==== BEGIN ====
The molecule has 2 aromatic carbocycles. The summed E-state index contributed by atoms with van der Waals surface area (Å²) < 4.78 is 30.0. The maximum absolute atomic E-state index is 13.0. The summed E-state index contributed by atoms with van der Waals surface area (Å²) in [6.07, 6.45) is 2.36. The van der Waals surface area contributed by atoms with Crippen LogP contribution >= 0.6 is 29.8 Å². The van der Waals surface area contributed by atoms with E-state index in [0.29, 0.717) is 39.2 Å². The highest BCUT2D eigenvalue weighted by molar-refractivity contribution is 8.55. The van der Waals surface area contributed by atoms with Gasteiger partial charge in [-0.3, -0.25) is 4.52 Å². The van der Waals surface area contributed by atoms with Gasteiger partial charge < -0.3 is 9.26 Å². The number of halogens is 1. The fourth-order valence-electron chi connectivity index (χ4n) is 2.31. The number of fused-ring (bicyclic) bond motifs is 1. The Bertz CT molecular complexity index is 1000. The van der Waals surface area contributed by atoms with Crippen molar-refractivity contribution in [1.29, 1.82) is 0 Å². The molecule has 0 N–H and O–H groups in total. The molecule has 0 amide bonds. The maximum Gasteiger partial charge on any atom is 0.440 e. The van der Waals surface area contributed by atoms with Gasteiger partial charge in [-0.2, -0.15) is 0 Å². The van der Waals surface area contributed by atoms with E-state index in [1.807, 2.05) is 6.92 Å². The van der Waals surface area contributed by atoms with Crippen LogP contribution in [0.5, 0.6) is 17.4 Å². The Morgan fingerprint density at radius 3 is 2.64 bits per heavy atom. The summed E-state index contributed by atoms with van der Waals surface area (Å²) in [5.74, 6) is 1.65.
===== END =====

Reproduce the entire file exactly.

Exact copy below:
The molecule has 2 aromatic carbocycles. The summed E-state index contributed by atoms with van der Waals surface area (Å²) < 4.78 is 30.0. The maximum absolute atomic E-state index is 13.0. The summed E-state index contributed by atoms with van der Waals surface area (Å²) in [6.07, 6.45) is 2.36. The van der Waals surface area contributed by atoms with Crippen LogP contribution >= 0.6 is 29.8 Å². The van der Waals surface area contributed by atoms with E-state index in [0.29, 0.717) is 39.2 Å². The highest BCUT2D eigenvalue weighted by molar-refractivity contribution is 8.55. The van der Waals surface area contributed by atoms with Gasteiger partial charge in [-0.3, -0.25) is 4.52 Å². The van der Waals surface area contributed by atoms with Gasteiger partial charge < -0.3 is 9.26 Å². The number of halogens is 1. The fourth-order valence-electron chi connectivity index (χ4n) is 2.31. The number of fused-ring (bicyclic) bond motifs is 1. The Bertz CT molecular complexity index is 1000. The van der Waals surface area contributed by atoms with Crippen molar-refractivity contribution in [1.29, 1.82) is 0 Å². The molecule has 0 N–H and O–H groups in total. The molecule has 0 amide bonds. The maximum Gasteiger partial charge on any atom is 0.440 e. The van der Waals surface area contributed by atoms with Gasteiger partial charge in [-0.2, -0.15) is 0 Å². The van der Waals surface area contributed by atoms with E-state index in [1.807, 2.05) is 6.92 Å². The van der Waals surface area contributed by atoms with Crippen LogP contribution in [0.5, 0.6) is 17.4 Å². The Morgan fingerprint density at radius 3 is 2.64 bits per heavy atom. The summed E-state index contributed by atoms with van der Waals surface area (Å²) in [5.74, 6) is 1.65.